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R E V E N U E M A N AG E M E NT Kate Parker looks at how software companies are helping spa operators


implement the right strategies to yield concrete results

f you’ve ever booked a flight, you’ll be familiar with revenue management – a technique employed by the airline industry since the 1980s to maximise revenue during periods of high demand, ensure the greatest amount of inventory is fulfilled during off-peak times, and increase profits in the process. Essentially, it’s about selling the right product to the right customer at the right time and at the right price. The spa industry, with its periods of variable demand, has long been a contender to reap the benefits of this strategy. Spa software companies are helping spas take the leap.

DYNAMIC TECHNIQUES According to Frank Pitsikalis, founder and CEO of software company ResortSuite, the spa industry shares many of the attributes that make revenue management such a success in the travel and leisure industries, including sales via reservation, a segmented customer base, a perishable inventory – and the ability to use price as a driver of purchasing behaviour. Spas have the potential to leverage the rewards of revenue management by employing key techniques like dynamic pricing and dynamic availability. However, many spa managers or owners are put

If we’re falling short throughout the month, we choose our lower volume days to promote the spa and offer lower rates to generate revenue Miranda Henning, assistant spa director, Nemacolin Woodlands Resort

off by the perceived complexity of their operations, which can include a huge variety of treatment types, mixed use of facilities, diverse consumer demographics and issues around competition. So it’s no surprise that most spas are still offering the same services for the same amount of time and at the same prices – even during their most high-demand periods. Dynamic pricing, that favourite of the airline industry, involves altering the price based on capacity, time, or both, and can be applied in a spa by offering services at a reduced price during low-peak times in order to encourage an increase in volume. It might mean offering discounted rates during weekday afternoons, for example – but there can be a tricky balance between price reductions and what the subsequent increase in volume needs to be to positively impact the overall margins. This is where spa software comes into its own. As Amanda Wisell, marketing manager at spa technology company SpaSoft, part of Springer-Miller Systems, says: “Spas are looking for dynamic pricing that is both easy to set up and automated, so they don’t have to think about it once the pricing is deployed. SpaSoft offers reporting on both demand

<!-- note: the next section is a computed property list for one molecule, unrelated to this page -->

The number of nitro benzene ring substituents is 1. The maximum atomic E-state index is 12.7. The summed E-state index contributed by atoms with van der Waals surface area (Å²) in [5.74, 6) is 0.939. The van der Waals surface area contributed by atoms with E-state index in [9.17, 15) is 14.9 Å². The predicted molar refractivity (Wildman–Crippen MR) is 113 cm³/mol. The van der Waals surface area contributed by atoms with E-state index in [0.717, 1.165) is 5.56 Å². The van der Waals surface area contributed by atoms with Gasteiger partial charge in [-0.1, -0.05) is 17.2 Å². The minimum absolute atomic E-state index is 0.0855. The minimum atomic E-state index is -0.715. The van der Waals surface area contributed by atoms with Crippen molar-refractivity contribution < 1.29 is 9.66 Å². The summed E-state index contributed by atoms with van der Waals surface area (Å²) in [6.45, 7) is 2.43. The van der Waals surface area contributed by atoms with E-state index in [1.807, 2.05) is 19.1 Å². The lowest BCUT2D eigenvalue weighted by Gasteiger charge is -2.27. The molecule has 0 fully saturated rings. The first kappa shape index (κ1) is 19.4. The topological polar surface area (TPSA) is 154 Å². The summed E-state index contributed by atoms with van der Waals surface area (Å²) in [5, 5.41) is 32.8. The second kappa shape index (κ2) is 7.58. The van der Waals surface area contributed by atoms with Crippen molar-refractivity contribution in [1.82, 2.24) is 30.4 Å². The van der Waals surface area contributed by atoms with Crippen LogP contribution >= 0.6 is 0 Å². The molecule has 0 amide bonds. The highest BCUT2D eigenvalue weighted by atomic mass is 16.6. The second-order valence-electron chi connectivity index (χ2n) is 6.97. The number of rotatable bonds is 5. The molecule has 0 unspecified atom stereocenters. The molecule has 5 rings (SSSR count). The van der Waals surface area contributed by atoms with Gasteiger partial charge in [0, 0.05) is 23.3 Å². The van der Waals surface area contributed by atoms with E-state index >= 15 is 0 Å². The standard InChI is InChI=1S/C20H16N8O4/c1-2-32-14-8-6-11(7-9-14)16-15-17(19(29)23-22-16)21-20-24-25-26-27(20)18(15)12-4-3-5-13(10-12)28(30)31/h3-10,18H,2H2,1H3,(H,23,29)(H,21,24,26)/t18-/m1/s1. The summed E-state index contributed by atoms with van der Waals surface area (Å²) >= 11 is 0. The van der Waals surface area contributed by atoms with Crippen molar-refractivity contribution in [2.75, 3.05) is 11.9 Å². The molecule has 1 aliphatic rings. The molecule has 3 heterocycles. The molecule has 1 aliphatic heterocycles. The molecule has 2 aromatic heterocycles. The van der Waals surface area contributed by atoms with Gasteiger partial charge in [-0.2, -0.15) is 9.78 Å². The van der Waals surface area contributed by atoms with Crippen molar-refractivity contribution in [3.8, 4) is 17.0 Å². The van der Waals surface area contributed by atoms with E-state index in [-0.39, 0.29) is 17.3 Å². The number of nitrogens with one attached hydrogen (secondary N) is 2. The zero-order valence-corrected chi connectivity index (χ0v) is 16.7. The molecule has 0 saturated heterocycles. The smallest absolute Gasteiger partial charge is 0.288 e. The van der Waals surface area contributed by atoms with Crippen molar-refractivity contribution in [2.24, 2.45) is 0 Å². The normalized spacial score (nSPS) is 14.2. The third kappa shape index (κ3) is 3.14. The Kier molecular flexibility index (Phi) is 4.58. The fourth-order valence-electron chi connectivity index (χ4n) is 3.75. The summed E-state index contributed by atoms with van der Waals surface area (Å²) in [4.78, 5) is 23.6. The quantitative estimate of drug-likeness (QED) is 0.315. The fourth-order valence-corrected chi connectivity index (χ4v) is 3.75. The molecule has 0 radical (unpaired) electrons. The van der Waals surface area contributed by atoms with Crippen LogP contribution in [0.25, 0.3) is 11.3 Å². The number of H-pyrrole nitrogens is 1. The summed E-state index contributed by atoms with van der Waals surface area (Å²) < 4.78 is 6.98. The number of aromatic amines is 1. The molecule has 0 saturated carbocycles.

Nemacolin Woodlands Spa uses SpaSoft to create reporting on both demand and production

98 issue 3 2017


Spa Business issue 3 2017  

Spa Business is the magazine and online community for decision-makers in the global spa and wellness industry